>> wendell goler on the white house lawn. thank you. university claims the law violatesry religious beliefs. they tell fox news the school will appeal to the u.s. supreme court. house speaker john boehner says the vast majority of his gop colleagues believe they need to deal with imdwrags reform, but hi says they will do it in part starting with border security, not in the sweeping form of the senate bill. well, here's some reaction from the senate. >> our message to our colleagues in the house is we are ready to negotiate, talk, sit down with you and bring this issue to a conclusion that we all agree has to be addressed. >> to say that this is just like the president's health care bill, nothing could be further from the truth. this is just what america wants us to do.
work together in a bipartisan way to move forward. >> the judge in the george zimmerman murder trial will allow injuries to consider convicting him of a lesser charge of manslaughter. it's a huge step and something that they feel has failed to prove their murder case. >> why does this defendant get out of the car if he thinks trayvon martin is a threat to him. why? why? because he's got a gun. he gets the equalizer. he's going to take care of him. hi's a wannabe cop. >> reporter: 15 months to the day when george zimmerman was charged with second-degree murder for killing trayvon martin, he urged the jury to convict the neighborhood watchman. >> he profiled him as a criminal. he assumed certain things, that
trayvon martin was up to no good. >> reporter: the day began with a major setback for zimmerman. the judge will allow the jury to consider not only convicted him of second degree murder which could still send zimmerman to prison for years. in february of last year, martin pout skittles and a fruit drink at a 7-eleven and then walked to his dad's and girlfriend's house. within an hour he was dead. he was beaten on the walk way. >> zimmerman's attorney exploded the morning as they tried to get the jury to consider the lesser charge of felony third-degree murder arguing martin's age kwal fighted for child abuse. >> just when i thought this case couldn't get any more bizarre, the state is seeking third-degree murder based on child abuse? is the court going to give any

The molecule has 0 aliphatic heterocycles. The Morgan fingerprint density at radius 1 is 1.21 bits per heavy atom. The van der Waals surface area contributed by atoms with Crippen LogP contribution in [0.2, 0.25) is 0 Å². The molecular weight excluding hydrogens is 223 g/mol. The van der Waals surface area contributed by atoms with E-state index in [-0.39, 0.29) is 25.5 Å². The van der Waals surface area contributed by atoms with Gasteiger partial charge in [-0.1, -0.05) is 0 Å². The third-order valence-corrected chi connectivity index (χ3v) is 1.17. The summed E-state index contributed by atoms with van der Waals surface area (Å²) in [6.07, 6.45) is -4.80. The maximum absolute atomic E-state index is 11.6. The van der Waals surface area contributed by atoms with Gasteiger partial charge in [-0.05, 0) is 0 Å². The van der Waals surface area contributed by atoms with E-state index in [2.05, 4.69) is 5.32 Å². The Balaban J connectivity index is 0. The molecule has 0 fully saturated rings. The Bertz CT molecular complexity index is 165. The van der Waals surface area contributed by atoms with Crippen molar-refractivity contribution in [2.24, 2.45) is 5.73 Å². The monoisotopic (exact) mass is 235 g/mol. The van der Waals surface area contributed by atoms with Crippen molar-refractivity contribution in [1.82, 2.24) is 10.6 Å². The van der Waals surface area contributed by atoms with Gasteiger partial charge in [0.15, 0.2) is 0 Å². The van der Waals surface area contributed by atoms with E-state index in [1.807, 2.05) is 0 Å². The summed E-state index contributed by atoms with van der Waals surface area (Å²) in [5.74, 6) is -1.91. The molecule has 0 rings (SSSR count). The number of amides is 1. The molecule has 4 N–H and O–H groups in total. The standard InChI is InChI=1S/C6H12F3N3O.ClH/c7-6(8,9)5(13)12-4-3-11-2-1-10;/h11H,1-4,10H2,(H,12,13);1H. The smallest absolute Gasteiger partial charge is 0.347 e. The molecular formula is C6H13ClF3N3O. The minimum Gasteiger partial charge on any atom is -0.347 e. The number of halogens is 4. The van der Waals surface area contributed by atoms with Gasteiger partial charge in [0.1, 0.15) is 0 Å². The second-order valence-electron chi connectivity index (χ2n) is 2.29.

more consideration? >> now it's the defense's turn. expect those to be three hours longer and far different than the version of events that you heard today after the short state rebuttal by prosecutors. >> phil keating live in sanford, florida. thank you. a little known agency called the community relations service is supposed to be a peacemaker to local conflicts of a race. the judicial watch says its workers crossed the line, advocating against zimmerman. a justice department official says the unit was simply trying to reduce tensions. meanwhile the former police chief in sanford florida told cnn last night he was fired because he did not want to arrest zimgerman. pro-life advocates in maryland are up in arms about a
local abortion provider and they want lawmakers to take action. >> reporter: this video taking by pro-life protesters tuesday proposes to show a late-term. car hart allegedly by her side in the purple shirt. fox new has been unable to authenticate it. a pro-life group gathered outside the maryland clinic today which was closed. >> maryland, do your job. protect the women of your state, immediately suspend leroy car hart's license. >> car hart, one of the few doctors who performs late-term abortions is a lightning rod for controversy. >> so i'll have a dead baby in me?
>> yefor three days? >> will it start to decay? >> like putting meat in a crock-pot. >> reporter: arsonists allegedly set fire to his home and barn killing 17 horses. the focus on his-month-old clinic comes as 28 states skur yo to support a tough new oversight after n the aftermath of a doctor who ran a philadelphia clinic described as the house of horrors. no debate is more heated than in texas when a final debate is held and requires clinics to meet higher standards of care, a condition pro-life says will save lives but pro-choice says will increase costs and ultimately risks. >> for the poor, you're up a creek without a paddle and you can go to the back alley where the coat hang er er is used.